Dick Smith Holdings Ltd (ASX: DSH) last month released a set of encouraging results in its first full quarter operating as a listed company. Australian like-for-like (or same-store) sales grew 2.4% from the first quarter in calendar 2013 and online sales rose by 47% to now account for around 4% of total sales.
Dick Smith’s 61 New Zealand stores were less impressive, returning a 5.8% reduction in same-store sales, however this was 12.4% better than in the previous quarter (-18.8%). The company expects the New Zealand operations to continue recovering as part of a transformation program to reduce costs by transferring back office functions to Australia and outsourcing other parts of the business. The program is on track to deliver sales growth in financial year 2015, albeit off a lower base.
Woolworths Limited (ASX: WOW) purchased Dick Smith in 2007 and managed to reduce operating earnings from $71 million in FY07 to $24 million in FY12. Store numbers fell from around 400 to a low of 325 as the company lost relevance in the fast-moving consumer electronics business.
Mismanagement by Woolworths allowed private equity group Anchorage Capital to buy the remaining 325 stores for $94 million in 2012 and then float the business in late 2013 with a market cap of around $500 million.
Since floating, the share price has not moved far from the IPO price of $2.20. This is despite the positive deal with David Jones Limited (ASX: DJS) to provide “David Jones Electronics Powered by Dick Smith” stores, the revival of the New Zealand business, and the opening of between 45 and 55 new stores by June 2014.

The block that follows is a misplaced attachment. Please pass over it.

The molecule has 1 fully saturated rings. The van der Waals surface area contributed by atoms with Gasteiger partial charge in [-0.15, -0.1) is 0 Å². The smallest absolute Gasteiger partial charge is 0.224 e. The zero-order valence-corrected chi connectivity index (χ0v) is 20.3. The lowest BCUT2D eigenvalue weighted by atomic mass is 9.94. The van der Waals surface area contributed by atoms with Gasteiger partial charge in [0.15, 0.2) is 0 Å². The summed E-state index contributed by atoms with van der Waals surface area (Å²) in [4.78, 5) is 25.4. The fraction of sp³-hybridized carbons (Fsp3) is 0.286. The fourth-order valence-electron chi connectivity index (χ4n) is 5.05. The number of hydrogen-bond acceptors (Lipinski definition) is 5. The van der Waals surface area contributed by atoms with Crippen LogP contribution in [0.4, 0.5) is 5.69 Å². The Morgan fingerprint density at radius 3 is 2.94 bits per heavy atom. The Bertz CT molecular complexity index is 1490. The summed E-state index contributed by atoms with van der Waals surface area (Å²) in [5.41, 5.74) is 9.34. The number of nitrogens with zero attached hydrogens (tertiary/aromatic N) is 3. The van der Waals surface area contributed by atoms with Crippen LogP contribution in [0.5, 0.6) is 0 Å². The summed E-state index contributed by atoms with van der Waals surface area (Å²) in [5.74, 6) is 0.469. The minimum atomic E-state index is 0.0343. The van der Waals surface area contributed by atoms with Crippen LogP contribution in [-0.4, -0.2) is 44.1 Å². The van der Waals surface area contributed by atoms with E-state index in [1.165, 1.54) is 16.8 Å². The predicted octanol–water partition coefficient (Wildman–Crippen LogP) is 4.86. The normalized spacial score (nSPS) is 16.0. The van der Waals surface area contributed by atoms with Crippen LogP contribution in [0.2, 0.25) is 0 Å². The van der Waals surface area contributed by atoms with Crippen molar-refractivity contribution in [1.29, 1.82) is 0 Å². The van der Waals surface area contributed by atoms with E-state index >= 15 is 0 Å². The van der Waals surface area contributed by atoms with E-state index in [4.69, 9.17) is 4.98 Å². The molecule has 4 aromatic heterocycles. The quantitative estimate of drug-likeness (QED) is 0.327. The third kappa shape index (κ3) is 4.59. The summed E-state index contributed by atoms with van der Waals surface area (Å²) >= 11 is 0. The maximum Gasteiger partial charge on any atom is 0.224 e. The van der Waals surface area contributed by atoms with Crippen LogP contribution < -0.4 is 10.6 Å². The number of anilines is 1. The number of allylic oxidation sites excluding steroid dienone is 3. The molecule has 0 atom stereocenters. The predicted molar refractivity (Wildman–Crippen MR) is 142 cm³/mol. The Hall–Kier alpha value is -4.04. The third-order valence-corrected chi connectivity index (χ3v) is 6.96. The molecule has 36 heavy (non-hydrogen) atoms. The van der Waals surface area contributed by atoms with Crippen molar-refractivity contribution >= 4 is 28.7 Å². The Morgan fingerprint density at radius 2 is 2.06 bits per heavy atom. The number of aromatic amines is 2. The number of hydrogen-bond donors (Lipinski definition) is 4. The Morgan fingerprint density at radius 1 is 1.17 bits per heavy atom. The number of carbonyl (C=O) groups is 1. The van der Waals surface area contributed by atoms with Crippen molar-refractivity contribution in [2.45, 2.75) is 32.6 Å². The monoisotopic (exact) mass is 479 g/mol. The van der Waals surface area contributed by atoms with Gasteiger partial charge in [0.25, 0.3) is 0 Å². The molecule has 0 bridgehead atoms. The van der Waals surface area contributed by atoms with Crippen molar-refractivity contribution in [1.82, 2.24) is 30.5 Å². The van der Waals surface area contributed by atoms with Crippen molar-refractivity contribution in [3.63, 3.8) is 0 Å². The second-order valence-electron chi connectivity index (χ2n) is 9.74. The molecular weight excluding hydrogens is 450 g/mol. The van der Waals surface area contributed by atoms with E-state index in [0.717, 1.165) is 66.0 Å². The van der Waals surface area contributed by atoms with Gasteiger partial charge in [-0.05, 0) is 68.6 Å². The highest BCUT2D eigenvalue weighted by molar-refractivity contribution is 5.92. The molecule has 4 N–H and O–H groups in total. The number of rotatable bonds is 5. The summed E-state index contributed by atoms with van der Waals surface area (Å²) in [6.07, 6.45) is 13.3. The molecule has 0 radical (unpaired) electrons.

Supply chain optimisation will continue to boost earnings, while Dick Smith is expected to boost sales of private label products from the current 11% of sales to 15%. Private label sales provide higher margins and are a key reason why Dick Smith continues to deliver higher gross margins than larger peer JB Hi-Fi Limited (ASX: JBH). Analysts note that Dick Smith branded televisions have been a key driver of growth in recent years and are taking significant market share from larger rivals.
The main negatives are the lack of listed company history and the relatively poor brand awareness compared to rival JB Hi-Fi.
Dick Smith appears to be improving almost every component of the business. Management are in the unique position of having a long list of improvements to make which will meaningfully add to the company’s bottom line. The transition may take some time but investors may see the rewards over the next 12 to 24 months if management can execute the turnaround successfully.